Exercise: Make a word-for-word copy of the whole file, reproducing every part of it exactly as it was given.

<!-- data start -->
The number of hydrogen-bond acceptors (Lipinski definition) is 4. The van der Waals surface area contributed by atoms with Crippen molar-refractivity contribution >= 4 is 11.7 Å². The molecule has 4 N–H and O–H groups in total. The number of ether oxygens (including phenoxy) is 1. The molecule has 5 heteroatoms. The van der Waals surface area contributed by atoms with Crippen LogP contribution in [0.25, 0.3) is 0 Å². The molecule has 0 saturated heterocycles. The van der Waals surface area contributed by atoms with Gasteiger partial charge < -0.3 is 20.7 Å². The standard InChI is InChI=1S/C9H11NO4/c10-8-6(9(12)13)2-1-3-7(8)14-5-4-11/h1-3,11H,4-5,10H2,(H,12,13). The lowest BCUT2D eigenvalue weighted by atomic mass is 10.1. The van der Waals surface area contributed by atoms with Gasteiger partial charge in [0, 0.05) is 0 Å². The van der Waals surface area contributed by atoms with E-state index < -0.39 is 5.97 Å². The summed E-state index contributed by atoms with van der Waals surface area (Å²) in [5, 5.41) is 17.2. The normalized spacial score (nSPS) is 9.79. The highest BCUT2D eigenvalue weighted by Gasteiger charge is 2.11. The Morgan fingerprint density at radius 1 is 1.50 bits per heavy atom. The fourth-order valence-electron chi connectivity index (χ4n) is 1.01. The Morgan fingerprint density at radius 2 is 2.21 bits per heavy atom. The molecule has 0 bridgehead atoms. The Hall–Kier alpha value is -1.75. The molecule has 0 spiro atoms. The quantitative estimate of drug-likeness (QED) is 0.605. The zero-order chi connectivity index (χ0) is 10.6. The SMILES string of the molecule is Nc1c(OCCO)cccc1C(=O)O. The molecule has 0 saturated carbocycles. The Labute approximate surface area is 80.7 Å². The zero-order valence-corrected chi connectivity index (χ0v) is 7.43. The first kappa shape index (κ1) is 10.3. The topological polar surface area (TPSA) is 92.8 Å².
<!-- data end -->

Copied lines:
The number of hydrogen-bond acceptors (Lipinski definition) is 4. The van der Waals surface area contributed by atoms with Crippen molar-refractivity contribution >= 4 is 11.7 Å². The molecule has 4 N–H and O–H groups in total. The number of ether oxygens (including phenoxy) is 1. The molecule has 5 heteroatoms. The van der Waals surface area contributed by atoms with Crippen LogP contribution in [0.25, 0.3) is 0 Å². The molecule has 0 saturated heterocycles. The van der Waals surface area contributed by atoms with Gasteiger partial charge < -0.3 is 20.7 Å². The standard InChI is InChI=1S/C9H11NO4/c10-8-6(9(12)13)2-1-3-7(8)14-5-4-11/h1-3,11H,4-5,10H2,(H,12,13). The lowest BCUT2D eigenvalue weighted by atomic mass is 10.1. The van der Waals surface area contributed by atoms with Gasteiger partial charge in [0, 0.05) is 0 Å². The van der Waals surface area contributed by atoms with E-state index < -0.39 is 5.97 Å². The summed E-state index contributed by atoms with van der Waals surface area (Å²) in [5, 5.41) is 17.2. The normalized spacial score (nSPS) is 9.79. The highest BCUT2D eigenvalue weighted by Gasteiger charge is 2.11. The Morgan fingerprint density at radius 1 is 1.50 bits per heavy atom. The fourth-order valence-electron chi connectivity index (χ4n) is 1.01. The Morgan fingerprint density at radius 2 is 2.21 bits per heavy atom. The molecule has 0 bridgehead atoms. The Hall–Kier alpha value is -1.75. The molecule has 0 spiro atoms. The quantitative estimate of drug-likeness (QED) is 0.605. The zero-order chi connectivity index (χ0) is 10.6. The SMILES string of the molecule is Nc1c(OCCO)cccc1C(=O)O. The molecule has 0 saturated carbocycles. The Labute approximate surface area is 80.7 Å². The zero-order valence-corrected chi connectivity index (χ0v) is 7.43. The first kappa shape index (κ1) is 10.3. The topological polar surface area (TPSA) is 92.8 Å².